|Subject:||Re: Meaning of pramatha|
|Author:||তন্ময় ভট (guest, 184.108.40.206)|
|Date:||October 7, 2006 at 10:03:25 PM|
|Reply to:||Meaning of pramatha by Santosh|
What exactly did you mean when you wrote `In vedas it is explained as the person who can read vedas.' Could you provide some details?
The root prefix pra- (thoroughly) and the root word math/manth (churn) are of great antiquity and cognates are found in many Indoeuropean languages. The combination pra-math- in Sanskrit has be rough, harass, or destroy as its main meaning, though the root meaning of violent stirring (picture an ocean) is also visible. It has been used as meaning a horse, an epithet for gods (e.g. Ganesha) and demons, and for mythological characters. Even the female form (long open A at the end) is attested in mythology, and it has also been used for a fruit (Terminalia Chebula) better known in North India as harituki.
The root math, to churn, of course has expanded its original meaning as well: the process of churning milk, and starting a fire by wood turning on wood are actually so similar that in Sanskrit it was perfectly acceptable to churn fire or wood, or, for that matter, the loins for a baby. It alone can also mean rub (as in hands to clean it), to stir up, agitate, afflict, destroy, or mix (e.g. medicine), and, theoretically, any of these meanings can be intensified by the use of pra-.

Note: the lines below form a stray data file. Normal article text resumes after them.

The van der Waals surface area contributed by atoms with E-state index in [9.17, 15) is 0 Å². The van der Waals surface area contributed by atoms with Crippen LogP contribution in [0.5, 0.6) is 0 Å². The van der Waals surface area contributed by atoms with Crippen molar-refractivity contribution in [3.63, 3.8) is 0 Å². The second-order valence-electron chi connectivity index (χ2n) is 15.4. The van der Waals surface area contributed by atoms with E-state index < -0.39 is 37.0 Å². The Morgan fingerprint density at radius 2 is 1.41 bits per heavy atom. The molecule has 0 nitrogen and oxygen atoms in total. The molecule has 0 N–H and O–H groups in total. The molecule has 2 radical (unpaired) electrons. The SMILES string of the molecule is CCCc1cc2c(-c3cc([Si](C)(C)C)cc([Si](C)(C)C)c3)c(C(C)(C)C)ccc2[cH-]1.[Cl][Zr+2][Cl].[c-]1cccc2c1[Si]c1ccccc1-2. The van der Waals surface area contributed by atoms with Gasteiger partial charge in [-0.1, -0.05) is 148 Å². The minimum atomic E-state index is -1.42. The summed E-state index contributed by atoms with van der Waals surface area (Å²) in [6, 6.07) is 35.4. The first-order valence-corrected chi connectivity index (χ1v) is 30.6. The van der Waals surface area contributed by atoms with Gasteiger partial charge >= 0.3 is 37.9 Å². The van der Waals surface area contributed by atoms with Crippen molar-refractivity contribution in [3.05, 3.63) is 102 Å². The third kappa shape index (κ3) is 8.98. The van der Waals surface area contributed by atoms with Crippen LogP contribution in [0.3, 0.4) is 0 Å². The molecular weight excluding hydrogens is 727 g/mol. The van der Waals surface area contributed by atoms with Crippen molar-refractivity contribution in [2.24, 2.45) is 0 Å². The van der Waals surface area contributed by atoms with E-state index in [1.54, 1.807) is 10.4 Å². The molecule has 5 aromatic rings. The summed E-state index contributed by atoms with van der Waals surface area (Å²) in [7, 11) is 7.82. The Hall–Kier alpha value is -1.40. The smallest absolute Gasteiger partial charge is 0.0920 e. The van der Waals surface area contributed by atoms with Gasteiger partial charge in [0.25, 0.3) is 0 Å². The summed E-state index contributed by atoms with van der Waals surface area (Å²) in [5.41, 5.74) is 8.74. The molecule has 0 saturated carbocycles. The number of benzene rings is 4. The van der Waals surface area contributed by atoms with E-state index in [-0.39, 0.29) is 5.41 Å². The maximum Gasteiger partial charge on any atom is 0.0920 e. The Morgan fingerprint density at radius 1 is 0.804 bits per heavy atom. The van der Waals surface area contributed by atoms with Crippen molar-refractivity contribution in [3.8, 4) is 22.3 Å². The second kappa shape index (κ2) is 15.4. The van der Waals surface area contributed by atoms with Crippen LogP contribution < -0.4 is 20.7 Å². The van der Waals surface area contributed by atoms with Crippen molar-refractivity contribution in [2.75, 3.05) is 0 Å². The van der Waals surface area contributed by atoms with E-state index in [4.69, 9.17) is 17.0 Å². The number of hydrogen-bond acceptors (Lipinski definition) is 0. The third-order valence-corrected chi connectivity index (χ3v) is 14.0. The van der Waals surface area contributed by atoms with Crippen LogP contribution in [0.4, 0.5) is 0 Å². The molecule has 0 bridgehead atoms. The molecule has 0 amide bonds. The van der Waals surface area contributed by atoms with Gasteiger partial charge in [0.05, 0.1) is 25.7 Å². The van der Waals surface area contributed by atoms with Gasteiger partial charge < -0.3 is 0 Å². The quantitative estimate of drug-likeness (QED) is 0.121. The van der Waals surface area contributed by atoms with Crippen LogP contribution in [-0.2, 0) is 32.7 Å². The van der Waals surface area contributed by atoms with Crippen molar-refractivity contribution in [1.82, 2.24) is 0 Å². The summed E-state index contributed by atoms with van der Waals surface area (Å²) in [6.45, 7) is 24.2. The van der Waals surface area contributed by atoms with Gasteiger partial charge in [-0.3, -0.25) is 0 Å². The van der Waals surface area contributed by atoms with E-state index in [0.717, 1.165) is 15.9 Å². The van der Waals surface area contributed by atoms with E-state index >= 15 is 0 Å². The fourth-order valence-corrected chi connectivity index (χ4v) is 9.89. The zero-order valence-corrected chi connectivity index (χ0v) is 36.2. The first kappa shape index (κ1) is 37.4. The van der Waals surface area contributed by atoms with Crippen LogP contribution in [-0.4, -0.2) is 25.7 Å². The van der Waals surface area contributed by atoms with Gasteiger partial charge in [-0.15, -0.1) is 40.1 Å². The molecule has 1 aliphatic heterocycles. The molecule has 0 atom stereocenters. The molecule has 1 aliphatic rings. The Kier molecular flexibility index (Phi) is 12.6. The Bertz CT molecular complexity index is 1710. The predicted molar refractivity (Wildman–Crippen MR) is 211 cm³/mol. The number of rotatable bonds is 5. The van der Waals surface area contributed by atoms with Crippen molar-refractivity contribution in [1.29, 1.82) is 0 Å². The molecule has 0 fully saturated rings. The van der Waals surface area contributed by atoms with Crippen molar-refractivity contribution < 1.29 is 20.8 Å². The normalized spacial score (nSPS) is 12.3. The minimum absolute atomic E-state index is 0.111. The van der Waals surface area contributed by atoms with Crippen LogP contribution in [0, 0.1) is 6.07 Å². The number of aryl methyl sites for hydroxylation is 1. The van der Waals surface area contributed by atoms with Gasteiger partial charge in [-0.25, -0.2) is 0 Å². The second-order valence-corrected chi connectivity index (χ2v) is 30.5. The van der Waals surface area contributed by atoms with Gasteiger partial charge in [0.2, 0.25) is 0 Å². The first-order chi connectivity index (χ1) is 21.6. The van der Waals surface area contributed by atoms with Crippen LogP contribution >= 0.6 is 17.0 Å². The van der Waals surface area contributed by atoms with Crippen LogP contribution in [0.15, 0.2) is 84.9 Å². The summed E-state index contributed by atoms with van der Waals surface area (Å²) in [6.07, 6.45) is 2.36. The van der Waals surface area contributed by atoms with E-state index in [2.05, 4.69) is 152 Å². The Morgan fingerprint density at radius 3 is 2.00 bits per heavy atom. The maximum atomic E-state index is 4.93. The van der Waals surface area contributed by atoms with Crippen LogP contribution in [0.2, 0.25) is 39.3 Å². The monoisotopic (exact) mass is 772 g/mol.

One should also consider the common metaphor in mythology of churning the existing (like milk and ocean) to separate the good (butter and ambrosia) from the bad (whey and poison).
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